Am I the only one who finds it curious that of all the secretary-level nominations Luis "Larva" Fortuño has made so far, there hasn't been one mention of a Secretray of Education?
The local Education department is by far the largest chunk of the government's budget and represents the largest single-agency percentage of employees, key people in not only the bureaucracy, but in every electoral process on this Island.
The scuttlebutt is that The Larva's first two nominees turned down even interviewing for the position. The reasons are fairly obvious: The department is the center of deep controversy, as well as federal fund audits, massive levels of incompetence, excess payroll and steadily-decreasing results. What is less known is that Education's long history of failure is seriously jeapordizing its future, particularly regarding federal funds.
As Puerto Rico slips farther and farther behind in compliance with the (useless-but-the-only-game-in-town) No Child Left Behind program, future federal funds are either slipping out of reach or are now completely out of reach. In other words, Puerto Rico faces a serious education crisis in the coming year... and whoever's at the helm will be the captain of an out-of-control garbage scow heading straight towards an iceberg.
Not exactly the position any self-respecting person wants.
I'll grant that The Larva may have asked the top-qualified people first. But I know that the truly top-qualified candidates will not want to take this job. Simple: there's no upside. There's only multiple and frequent chances to scuff, mar or permanently tarnish a sterling reputation developed over a lifetime.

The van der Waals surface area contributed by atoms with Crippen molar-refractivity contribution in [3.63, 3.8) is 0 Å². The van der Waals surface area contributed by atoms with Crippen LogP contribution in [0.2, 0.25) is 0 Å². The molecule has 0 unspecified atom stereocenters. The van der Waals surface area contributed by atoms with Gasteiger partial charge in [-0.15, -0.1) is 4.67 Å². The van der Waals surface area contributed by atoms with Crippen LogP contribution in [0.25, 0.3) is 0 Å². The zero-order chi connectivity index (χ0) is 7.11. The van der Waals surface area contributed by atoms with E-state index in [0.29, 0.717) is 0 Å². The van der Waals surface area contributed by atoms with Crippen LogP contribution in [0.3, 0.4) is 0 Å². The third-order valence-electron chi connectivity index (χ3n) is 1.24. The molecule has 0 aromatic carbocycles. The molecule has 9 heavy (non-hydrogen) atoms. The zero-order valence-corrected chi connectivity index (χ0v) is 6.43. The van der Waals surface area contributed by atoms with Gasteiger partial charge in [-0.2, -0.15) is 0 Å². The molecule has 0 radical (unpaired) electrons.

So who's left? The second-tier candidates, people whose resumés might lack a key element or two in terms of degree or experience, but who will take on the challenge because it gives them a chance to "stretch" that they may have never been able to get. Look here for someone who comes in from the sub-executive ranks of government, the school or district level in Education or comes if rom the outside, more administrator than educator.
And that could be the salvation for what is The Larva's possible stumbling block. By having to look beyond "the obvious," he is forced to find a Secretary who is more manager than teacher, more worker than bootlicker, more results-oriented than politically-motivated. If nothing else, it will at least represent a step up from crass fundraisers and air-headed theorists.
Now let's sit back and see who's nominated. The next thing to watch is whether s/he will get past the Senate's crapfest of a nomination review process: it could turn out to be the very first legislative/executive power test.
The Jenius Has Spoken.